Tension over COVID-19 or the Coronavirus disease looms internationally as nations combat the expansion of the disease. Amidst the chaos, reports of discrimination are also prevalent. Ethnicities native to countries with the highest prevalence of the disease report being the target of violence as well as racial slurs.
In the Gulf region, discrimination against Shia Muslims is a primary concern. Already a marginalized group, Shia in Bahrain and Saudi Arabia fear being scapegoated for the decline in national health and the expansion of the disease in the country.
While they make up a majority, the Shia of Bahrain live with limited rights. Their religious identity is undermined, and expression is criminalized. They are regarded as second-class citizens in their home nations.
Today, sentiments of anti-Shiism are endangering the lives of all Bahrainis regardless of their religious identity.
Shia Rights Watch raises concerns for bias within anti-coronavirus efforts, which may lead to insufficient countering of the disease. The prejudice which places blame for the propagation of the illness on Shia Muslims is unsupported by medical authorities.
Moreover, sentiments of anti-Shiism degrade national morale and undermine a unified national effort against the disease.
Many within the nation continuously ridicule Shia and calling them traitors to their Bahraini nationality, regardless of their health status.
Today, Bahrain is home to 156 confirmed cases of the coronavirus.
In late February, Dr. Manaf al-Qahtani, an infectious disease consultant and member of the team for countering the disease, rejected accusations that placed Shia Muslims as central transmitters in the spread of Coronavirus to Bahrain.
“Neither the virus nor the disease has any relation to a specific race or a particular sect. It is a widespread virus that anyone may catch. We wish no one would nickname the virus by linking it to a specific party or doctrine. The World Health Organization made sure not to name it “China or Wuhan” virus, referring to the city of Wuhan from which the deadly virus originated.”
Within his statement, al-Qahtani pointed to the anti-Shia sentiment that fuels Bahrain’s lacking system for addressing the spread of the disease.
Thus far, Bahrain has instituted remote medical vans that test residents, especially those who traveled abroad and had returned previous to the travel bans, which now limits entry into the country.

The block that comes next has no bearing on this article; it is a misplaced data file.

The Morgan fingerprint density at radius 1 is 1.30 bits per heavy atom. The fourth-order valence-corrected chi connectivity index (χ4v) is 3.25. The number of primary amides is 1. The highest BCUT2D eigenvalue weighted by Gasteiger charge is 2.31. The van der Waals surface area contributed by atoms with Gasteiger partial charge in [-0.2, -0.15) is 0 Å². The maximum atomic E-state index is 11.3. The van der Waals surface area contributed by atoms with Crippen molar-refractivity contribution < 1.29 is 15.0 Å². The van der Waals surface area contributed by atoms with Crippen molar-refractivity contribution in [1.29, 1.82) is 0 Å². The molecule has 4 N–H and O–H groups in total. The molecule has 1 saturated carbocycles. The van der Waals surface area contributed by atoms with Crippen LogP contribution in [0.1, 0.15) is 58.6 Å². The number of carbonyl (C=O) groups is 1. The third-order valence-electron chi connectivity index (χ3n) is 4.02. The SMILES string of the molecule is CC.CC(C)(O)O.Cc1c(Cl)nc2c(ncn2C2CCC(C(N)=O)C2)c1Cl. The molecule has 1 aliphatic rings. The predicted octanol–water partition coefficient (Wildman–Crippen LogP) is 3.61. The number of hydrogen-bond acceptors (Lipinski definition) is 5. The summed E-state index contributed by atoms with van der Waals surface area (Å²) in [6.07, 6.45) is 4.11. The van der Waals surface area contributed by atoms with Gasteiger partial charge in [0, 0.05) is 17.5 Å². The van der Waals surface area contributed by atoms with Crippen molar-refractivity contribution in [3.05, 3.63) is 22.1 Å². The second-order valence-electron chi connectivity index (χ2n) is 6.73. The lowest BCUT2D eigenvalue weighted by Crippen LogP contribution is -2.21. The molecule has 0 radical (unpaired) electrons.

While the travel ban serves to limit the spread of the contagion to the island-nation, it also complicates international efforts.
Currently, there are approximately 2100 Bahraini citizens stranded in Iran. The travelers were tourists across the country and visitors of religious shrines in the city of Mashhad. These individuals remain in Iran as all flights out of Iran are canceled. Some note the inability to pay for hotels and even lacking “clean clothes” after unexpected prolonging of their trip via canceled flights. Reports exist which place families with elderly and children in the Mashhad airport for days.
Despite calls for extradition, much like that of Canadian and American citizens from Wuhan, China, the Bahraini government has failed to make any efforts to address the needs of its citizens abroad.
Grievances highlighting a complete lack of regard for Shia Bahraini nationals exist. Not only has Bahrain failed to activate flights for those stranded, but Bahraini authorities have also disregarded foreign interventions and refused to cooperate.
The Bahraini Shia are not the only travelers from the Gulf regions in Iran. Both Saudi Arabia and Kuwait have nationals in Iran. Counter to Bahrain, however, both of these countries extradited their nationals and set up hotels with complete medical resources to reduce possible transmission. Kuwait even expensed hotels in Iran to house travelers that remain in Iran. Yet, Bahraini authorities refuse to make any efforts to protect its citizens from the coronavirus.
On Tuesday, March 10, the Foreign Ministry of Iran announced that with the intervention of the nation of Oman, the first group of Bahraini citizens would be traveling home. Extradition came after efforts were made by Kuwaiti citizens to gather funds for those stranded. Shia Rights Watch notes that the delay in extradition increased the risk of exposure for travelers and counters efforts to reduce the spread of the disease.
Despite recent efforts to bring back Bahraini citizens from Iran, Shia Rights Watch expresses a concern as to how they will be treated within their own nation.
Travelers who returned to Bahrain previous to the closure of the countries borders report being humiliated at the Bahrain International Airport, where some remain to this day. They are reportedly held in designated areas that functionally failed to meet international disease prevention guidelines.
Shia Rights Watch calls on the reframing of the coronavirus epidemic in Bahrain such that prevention is highlighted. Moreover, the organization warns against the implications of naming any single group as propagators of the disease.
Combating the coronavirus is an international effort. All groups must work together to prevent the spread of the disease without the fear of degradation or marginalization.